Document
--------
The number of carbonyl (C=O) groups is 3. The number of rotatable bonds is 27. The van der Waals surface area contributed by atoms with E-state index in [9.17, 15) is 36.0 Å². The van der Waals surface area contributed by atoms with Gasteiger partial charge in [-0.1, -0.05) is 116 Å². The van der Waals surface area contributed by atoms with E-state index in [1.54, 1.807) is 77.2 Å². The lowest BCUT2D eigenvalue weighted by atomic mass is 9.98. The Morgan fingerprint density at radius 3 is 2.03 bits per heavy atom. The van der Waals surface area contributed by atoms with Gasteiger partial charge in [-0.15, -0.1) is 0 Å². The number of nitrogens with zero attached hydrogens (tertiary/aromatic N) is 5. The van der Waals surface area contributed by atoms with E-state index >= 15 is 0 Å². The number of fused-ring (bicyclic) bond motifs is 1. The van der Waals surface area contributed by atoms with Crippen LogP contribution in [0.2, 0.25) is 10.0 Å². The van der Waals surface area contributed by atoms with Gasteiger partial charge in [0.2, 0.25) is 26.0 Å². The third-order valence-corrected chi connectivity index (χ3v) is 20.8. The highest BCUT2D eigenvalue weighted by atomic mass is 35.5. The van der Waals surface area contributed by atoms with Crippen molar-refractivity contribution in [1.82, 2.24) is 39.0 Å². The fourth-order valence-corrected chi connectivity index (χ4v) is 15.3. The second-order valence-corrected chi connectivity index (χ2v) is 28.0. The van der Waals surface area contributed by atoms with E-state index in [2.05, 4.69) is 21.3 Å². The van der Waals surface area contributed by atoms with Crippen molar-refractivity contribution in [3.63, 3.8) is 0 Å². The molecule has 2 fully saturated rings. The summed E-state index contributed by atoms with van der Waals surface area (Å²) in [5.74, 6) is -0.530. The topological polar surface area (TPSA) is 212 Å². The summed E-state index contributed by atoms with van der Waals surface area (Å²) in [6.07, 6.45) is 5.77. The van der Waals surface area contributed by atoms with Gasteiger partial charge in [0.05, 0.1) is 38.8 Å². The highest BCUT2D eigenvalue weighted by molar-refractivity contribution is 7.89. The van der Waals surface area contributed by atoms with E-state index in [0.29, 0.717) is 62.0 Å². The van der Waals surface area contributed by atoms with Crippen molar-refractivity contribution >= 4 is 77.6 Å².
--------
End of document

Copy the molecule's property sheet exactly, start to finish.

The number of carbonyl (C=O) groups is 3. The number of rotatable bonds is 27. The van der Waals surface area contributed by atoms with E-state index in [9.17, 15) is 36.0 Å². The van der Waals surface area contributed by atoms with Gasteiger partial charge in [-0.1, -0.05) is 116 Å². The van der Waals surface area contributed by atoms with E-state index in [1.54, 1.807) is 77.2 Å². The lowest BCUT2D eigenvalue weighted by atomic mass is 9.98. The Morgan fingerprint density at radius 3 is 2.03 bits per heavy atom. The van der Waals surface area contributed by atoms with Gasteiger partial charge in [-0.15, -0.1) is 0 Å². The number of nitrogens with zero attached hydrogens (tertiary/aromatic N) is 5. The van der Waals surface area contributed by atoms with E-state index >= 15 is 0 Å². The number of fused-ring (bicyclic) bond motifs is 1. The van der Waals surface area contributed by atoms with Crippen LogP contribution in [0.2, 0.25) is 10.0 Å². The van der Waals surface area contributed by atoms with Gasteiger partial charge in [0.2, 0.25) is 26.0 Å². The third-order valence-corrected chi connectivity index (χ3v) is 20.8. The highest BCUT2D eigenvalue weighted by atomic mass is 35.5. The van der Waals surface area contributed by atoms with Crippen molar-refractivity contribution in [1.82, 2.24) is 39.0 Å². The fourth-order valence-corrected chi connectivity index (χ4v) is 15.3. The second-order valence-corrected chi connectivity index (χ2v) is 28.0. The van der Waals surface area contributed by atoms with E-state index in [2.05, 4.69) is 21.3 Å². The van der Waals surface area contributed by atoms with Crippen molar-refractivity contribution in [3.63, 3.8) is 0 Å². The molecule has 2 fully saturated rings. The summed E-state index contributed by atoms with van der Waals surface area (Å²) in [5.74, 6) is -0.530. The topological polar surface area (TPSA) is 212 Å². The summed E-state index contributed by atoms with van der Waals surface area (Å²) in [6.07, 6.45) is 5.77. The van der Waals surface area contributed by atoms with Gasteiger partial charge in [0.05, 0.1) is 38.8 Å². The highest BCUT2D eigenvalue weighted by molar-refractivity contribution is 7.89. The van der Waals surface area contributed by atoms with E-state index in [0.29, 0.717) is 62.0 Å². The van der Waals surface area contributed by atoms with Crippen molar-refractivity contribution >= 4 is 77.6 Å².